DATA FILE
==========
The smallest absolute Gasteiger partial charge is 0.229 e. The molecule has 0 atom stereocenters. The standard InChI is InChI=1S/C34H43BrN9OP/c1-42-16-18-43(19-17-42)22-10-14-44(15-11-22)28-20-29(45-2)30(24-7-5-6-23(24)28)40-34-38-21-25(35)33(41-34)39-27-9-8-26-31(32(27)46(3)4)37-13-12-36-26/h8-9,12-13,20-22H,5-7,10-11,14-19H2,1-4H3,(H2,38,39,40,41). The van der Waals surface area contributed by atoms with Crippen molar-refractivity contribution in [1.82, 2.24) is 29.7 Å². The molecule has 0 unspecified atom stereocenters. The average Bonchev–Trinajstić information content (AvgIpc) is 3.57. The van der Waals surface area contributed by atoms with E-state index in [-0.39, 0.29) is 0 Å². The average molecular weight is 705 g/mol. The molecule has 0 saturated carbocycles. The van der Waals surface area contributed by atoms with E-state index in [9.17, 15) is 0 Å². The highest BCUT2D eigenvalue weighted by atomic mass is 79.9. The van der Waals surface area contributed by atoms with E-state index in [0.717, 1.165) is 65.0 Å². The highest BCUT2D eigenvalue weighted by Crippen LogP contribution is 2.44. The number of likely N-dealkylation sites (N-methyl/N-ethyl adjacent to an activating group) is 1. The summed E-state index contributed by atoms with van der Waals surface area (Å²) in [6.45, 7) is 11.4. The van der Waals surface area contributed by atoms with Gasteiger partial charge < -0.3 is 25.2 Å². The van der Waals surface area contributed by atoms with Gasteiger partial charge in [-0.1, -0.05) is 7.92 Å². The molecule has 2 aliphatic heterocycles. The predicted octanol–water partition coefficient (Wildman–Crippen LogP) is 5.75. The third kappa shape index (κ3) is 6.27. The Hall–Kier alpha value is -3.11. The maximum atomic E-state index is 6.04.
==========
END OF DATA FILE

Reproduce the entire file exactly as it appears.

The smallest absolute Gasteiger partial charge is 0.229 e. The molecule has 0 atom stereocenters. The standard InChI is InChI=1S/C34H43BrN9OP/c1-42-16-18-43(19-17-42)22-10-14-44(15-11-22)28-20-29(45-2)30(24-7-5-6-23(24)28)40-34-38-21-25(35)33(41-34)39-27-9-8-26-31(32(27)46(3)4)37-13-12-36-26/h8-9,12-13,20-22H,5-7,10-11,14-19H2,1-4H3,(H2,38,39,40,41). The van der Waals surface area contributed by atoms with Crippen molar-refractivity contribution in [1.82, 2.24) is 29.7 Å². The molecule has 0 unspecified atom stereocenters. The average Bonchev–Trinajstić information content (AvgIpc) is 3.57. The van der Waals surface area contributed by atoms with E-state index in [-0.39, 0.29) is 0 Å². The average molecular weight is 705 g/mol. The molecule has 0 saturated carbocycles. The van der Waals surface area contributed by atoms with E-state index in [9.17, 15) is 0 Å². The highest BCUT2D eigenvalue weighted by atomic mass is 79.9. The van der Waals surface area contributed by atoms with E-state index in [0.717, 1.165) is 65.0 Å². The highest BCUT2D eigenvalue weighted by Crippen LogP contribution is 2.44. The number of likely N-dealkylation sites (N-methyl/N-ethyl adjacent to an activating group) is 1. The summed E-state index contributed by atoms with van der Waals surface area (Å²) in [6.45, 7) is 11.4. The van der Waals surface area contributed by atoms with Gasteiger partial charge < -0.3 is 25.2 Å². The van der Waals surface area contributed by atoms with Gasteiger partial charge in [-0.1, -0.05) is 7.92 Å². The molecule has 2 aliphatic heterocycles. The predicted octanol–water partition coefficient (Wildman–Crippen LogP) is 5.75. The third kappa shape index (κ3) is 6.27. The Hall–Kier alpha value is -3.11. The maximum atomic E-state index is 6.04.